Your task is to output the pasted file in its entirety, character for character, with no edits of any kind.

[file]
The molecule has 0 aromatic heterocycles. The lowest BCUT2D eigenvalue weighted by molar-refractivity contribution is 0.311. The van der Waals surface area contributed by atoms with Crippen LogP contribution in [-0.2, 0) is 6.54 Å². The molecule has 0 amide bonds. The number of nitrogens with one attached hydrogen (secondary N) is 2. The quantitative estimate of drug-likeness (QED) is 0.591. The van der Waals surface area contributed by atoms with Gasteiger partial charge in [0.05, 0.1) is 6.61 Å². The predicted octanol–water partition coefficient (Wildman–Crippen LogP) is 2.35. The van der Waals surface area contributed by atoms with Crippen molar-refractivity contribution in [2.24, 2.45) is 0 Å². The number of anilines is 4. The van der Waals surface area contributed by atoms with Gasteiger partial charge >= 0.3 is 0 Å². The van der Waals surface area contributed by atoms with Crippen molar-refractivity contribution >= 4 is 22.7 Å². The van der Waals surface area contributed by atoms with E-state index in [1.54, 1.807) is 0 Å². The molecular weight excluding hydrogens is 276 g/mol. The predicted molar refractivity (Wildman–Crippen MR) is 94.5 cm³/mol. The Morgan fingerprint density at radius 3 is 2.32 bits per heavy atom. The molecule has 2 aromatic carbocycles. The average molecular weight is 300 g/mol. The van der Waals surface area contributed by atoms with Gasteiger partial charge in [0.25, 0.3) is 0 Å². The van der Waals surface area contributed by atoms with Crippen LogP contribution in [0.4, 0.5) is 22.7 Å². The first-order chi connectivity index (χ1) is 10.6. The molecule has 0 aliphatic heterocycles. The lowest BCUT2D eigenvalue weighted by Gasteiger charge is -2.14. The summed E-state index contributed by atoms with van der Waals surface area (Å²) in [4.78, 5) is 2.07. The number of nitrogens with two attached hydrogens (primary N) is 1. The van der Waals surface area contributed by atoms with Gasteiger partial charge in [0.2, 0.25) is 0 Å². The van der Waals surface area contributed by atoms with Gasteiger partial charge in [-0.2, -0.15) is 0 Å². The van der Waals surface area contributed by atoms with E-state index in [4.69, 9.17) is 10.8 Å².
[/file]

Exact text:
The molecule has 0 aromatic heterocycles. The lowest BCUT2D eigenvalue weighted by molar-refractivity contribution is 0.311. The van der Waals surface area contributed by atoms with Crippen LogP contribution in [-0.2, 0) is 6.54 Å². The molecule has 0 amide bonds. The number of nitrogens with one attached hydrogen (secondary N) is 2. The quantitative estimate of drug-likeness (QED) is 0.591. The van der Waals surface area contributed by atoms with Gasteiger partial charge in [0.05, 0.1) is 6.61 Å². The predicted octanol–water partition coefficient (Wildman–Crippen LogP) is 2.35. The van der Waals surface area contributed by atoms with Crippen molar-refractivity contribution in [2.24, 2.45) is 0 Å². The number of anilines is 4. The van der Waals surface area contributed by atoms with Gasteiger partial charge >= 0.3 is 0 Å². The van der Waals surface area contributed by atoms with Crippen molar-refractivity contribution >= 4 is 22.7 Å². The van der Waals surface area contributed by atoms with E-state index in [1.54, 1.807) is 0 Å². The molecular weight excluding hydrogens is 276 g/mol. The predicted molar refractivity (Wildman–Crippen MR) is 94.5 cm³/mol. The Morgan fingerprint density at radius 3 is 2.32 bits per heavy atom. The molecule has 2 aromatic carbocycles. The average molecular weight is 300 g/mol. The van der Waals surface area contributed by atoms with Gasteiger partial charge in [0.25, 0.3) is 0 Å². The van der Waals surface area contributed by atoms with Crippen LogP contribution in [0.4, 0.5) is 22.7 Å². The first-order chi connectivity index (χ1) is 10.6. The molecule has 0 aliphatic heterocycles. The lowest BCUT2D eigenvalue weighted by Gasteiger charge is -2.14. The summed E-state index contributed by atoms with van der Waals surface area (Å²) in [4.78, 5) is 2.07. The number of nitrogens with two attached hydrogens (primary N) is 1. The van der Waals surface area contributed by atoms with Gasteiger partial charge in [0.2, 0.25) is 0 Å². The van der Waals surface area contributed by atoms with Gasteiger partial charge in [-0.2, -0.15) is 0 Å². The van der Waals surface area contributed by atoms with E-state index in [4.69, 9.17) is 10.8 Å².